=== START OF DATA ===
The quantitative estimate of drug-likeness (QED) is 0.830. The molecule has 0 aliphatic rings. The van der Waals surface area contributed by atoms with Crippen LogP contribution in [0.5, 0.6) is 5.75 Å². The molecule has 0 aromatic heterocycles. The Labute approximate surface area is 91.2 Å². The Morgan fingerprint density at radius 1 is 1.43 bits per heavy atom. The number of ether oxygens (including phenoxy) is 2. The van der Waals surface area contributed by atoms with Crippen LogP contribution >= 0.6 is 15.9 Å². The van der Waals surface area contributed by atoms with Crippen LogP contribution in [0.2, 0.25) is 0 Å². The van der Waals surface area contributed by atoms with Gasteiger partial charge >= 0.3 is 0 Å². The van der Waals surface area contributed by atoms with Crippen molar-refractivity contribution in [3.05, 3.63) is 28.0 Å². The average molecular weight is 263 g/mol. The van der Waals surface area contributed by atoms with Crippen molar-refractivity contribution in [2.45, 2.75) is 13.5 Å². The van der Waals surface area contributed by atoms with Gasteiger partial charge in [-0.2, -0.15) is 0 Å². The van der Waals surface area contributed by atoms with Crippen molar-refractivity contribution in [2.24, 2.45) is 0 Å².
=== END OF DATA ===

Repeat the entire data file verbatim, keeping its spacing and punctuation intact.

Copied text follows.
The quantitative estimate of drug-likeness (QED) is 0.830. The molecule has 0 aliphatic rings. The van der Waals surface area contributed by atoms with Crippen LogP contribution in [0.5, 0.6) is 5.75 Å². The molecule has 0 aromatic heterocycles. The Labute approximate surface area is 91.2 Å². The Morgan fingerprint density at radius 1 is 1.43 bits per heavy atom. The number of ether oxygens (including phenoxy) is 2. The van der Waals surface area contributed by atoms with Crippen LogP contribution >= 0.6 is 15.9 Å². The van der Waals surface area contributed by atoms with Crippen LogP contribution in [0.2, 0.25) is 0 Å². The van der Waals surface area contributed by atoms with Gasteiger partial charge >= 0.3 is 0 Å². The van der Waals surface area contributed by atoms with Crippen molar-refractivity contribution in [3.05, 3.63) is 28.0 Å². The average molecular weight is 263 g/mol. The van der Waals surface area contributed by atoms with Crippen molar-refractivity contribution in [2.45, 2.75) is 13.5 Å². The van der Waals surface area contributed by atoms with Gasteiger partial charge in [-0.2, -0.15) is 0 Å². The van der Waals surface area contributed by atoms with Crippen molar-refractivity contribution in [2.24, 2.45) is 0 Å².